Western and English riding have more similarities than differences, with both requiring cooperation between horse and rider. The main differences are in the tack used and the way commands are given. Western riding evolved in the American West for use on ranches, with a larger, more comfortable saddle and neck reins. English riding evolved in Europe for military horses, with a smaller, more formal saddle and separate reins. The two disciplines compete in different events, but some sports welcome horses trained in both.
Western riding and English riding are two different riding and training techniques that have more similarities than differences. Both involve controlling a horse in a variety of environments and require a high level of cooperation between horse and rider to accomplish a variety of tasks. The main differences between Western and English riding are in the type of tackle, or tack, used and in the way the horses are given commands. If a horse is trained for English riding, it may be ridden by a Western rider, with some advice from an instructor, and the same is true of Western trained horses and English riders.
The roots of Western riding can be found in the American West, when cowboys trained horses specifically for use on large ranches. They have also adapted a special tack to support their work. The western tack involves a much larger saddle, which distributes the rider’s weight across the horse’s back, making it easier for the horse to work a long day. The saddle is also built to be comfortable, as a cowboy can spend many hours in it. The stirrups of a western saddle are traditionally worn longer and the saddle has a large forward horn from which to drape a rope lariat. The western bit is also different from the eastern bit, designed to help the rider control their horse.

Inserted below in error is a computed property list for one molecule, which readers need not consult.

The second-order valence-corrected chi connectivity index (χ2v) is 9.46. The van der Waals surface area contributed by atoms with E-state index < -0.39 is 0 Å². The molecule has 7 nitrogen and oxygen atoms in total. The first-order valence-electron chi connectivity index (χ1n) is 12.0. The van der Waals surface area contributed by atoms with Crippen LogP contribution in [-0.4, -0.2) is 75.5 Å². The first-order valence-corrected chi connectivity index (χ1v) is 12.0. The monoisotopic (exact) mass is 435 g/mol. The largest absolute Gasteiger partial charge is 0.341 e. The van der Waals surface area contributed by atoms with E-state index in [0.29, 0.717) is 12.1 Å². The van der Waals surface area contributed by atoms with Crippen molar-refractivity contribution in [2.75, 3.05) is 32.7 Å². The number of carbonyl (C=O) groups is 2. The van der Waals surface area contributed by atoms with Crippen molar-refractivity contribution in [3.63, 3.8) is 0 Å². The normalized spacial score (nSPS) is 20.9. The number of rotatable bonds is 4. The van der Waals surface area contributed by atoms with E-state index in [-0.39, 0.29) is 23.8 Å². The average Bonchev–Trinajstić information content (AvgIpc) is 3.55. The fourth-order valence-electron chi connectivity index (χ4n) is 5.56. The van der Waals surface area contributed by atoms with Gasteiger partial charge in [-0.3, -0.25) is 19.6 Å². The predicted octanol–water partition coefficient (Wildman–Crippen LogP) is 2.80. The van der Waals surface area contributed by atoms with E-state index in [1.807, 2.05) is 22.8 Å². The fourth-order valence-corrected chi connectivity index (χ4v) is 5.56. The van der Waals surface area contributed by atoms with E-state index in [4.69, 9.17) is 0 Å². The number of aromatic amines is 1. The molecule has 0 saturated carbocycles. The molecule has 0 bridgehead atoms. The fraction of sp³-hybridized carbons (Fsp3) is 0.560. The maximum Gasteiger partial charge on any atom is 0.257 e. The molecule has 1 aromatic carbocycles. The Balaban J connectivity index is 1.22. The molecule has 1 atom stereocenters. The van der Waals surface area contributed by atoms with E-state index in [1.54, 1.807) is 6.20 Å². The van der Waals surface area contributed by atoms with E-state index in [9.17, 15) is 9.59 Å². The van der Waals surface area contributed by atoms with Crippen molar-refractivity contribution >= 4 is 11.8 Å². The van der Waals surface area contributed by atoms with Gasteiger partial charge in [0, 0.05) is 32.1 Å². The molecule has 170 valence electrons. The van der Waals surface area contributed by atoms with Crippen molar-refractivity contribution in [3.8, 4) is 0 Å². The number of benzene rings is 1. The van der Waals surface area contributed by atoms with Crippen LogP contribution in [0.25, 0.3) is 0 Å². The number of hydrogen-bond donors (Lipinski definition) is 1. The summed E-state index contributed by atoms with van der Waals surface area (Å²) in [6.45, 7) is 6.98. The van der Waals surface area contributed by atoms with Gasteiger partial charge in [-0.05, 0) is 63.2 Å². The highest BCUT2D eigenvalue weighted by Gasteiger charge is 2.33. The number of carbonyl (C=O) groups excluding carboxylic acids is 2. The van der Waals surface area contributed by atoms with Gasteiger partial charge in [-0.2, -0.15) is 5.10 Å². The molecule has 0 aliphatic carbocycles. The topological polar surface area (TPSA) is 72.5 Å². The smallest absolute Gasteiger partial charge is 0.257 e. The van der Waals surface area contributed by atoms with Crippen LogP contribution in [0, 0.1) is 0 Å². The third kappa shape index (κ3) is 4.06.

In western riding, the rider uses his own weight to communicate commands to the horse, in conjunction with the neck reins. Typically, the reins in western riding are held in one hand, allowing the rider to use the other hand for ranch duties such as roping cattle. Since the rider cannot pull the reins separately like an English rider, the reins are placed gently on the neck to indicate the need to move or turn. Western riders may also use spurs or quirts to help control their horses.
English riding evolved in Europe, which has a long tradition of equestrian activities, particularly in the military. Most English riding disciplines can be related to the training regimens used for military horses. In English riding the tack is smaller and much more formal. The lightweight English saddle is built to maximize contact between horse and rider, and English riders also rely on their reins much more than Western riders. In English riding, the legs are used to give directions, but so are the reins, which are held separately in each hand. Most English riders also carry a riding crop to provide additional cues to their horses and also tend to dress more formally when competing.
Due to the different end goals of Western and English training, the two disciplines compete in different events. Common western riding events include roping, barrel racing, western pleasure, and trail, while English riding competitions include dressage, jumping, eventing, and an assortment of chaser classes. Some equestrian sports, such as endurance, welcome horses trained in both disciplines.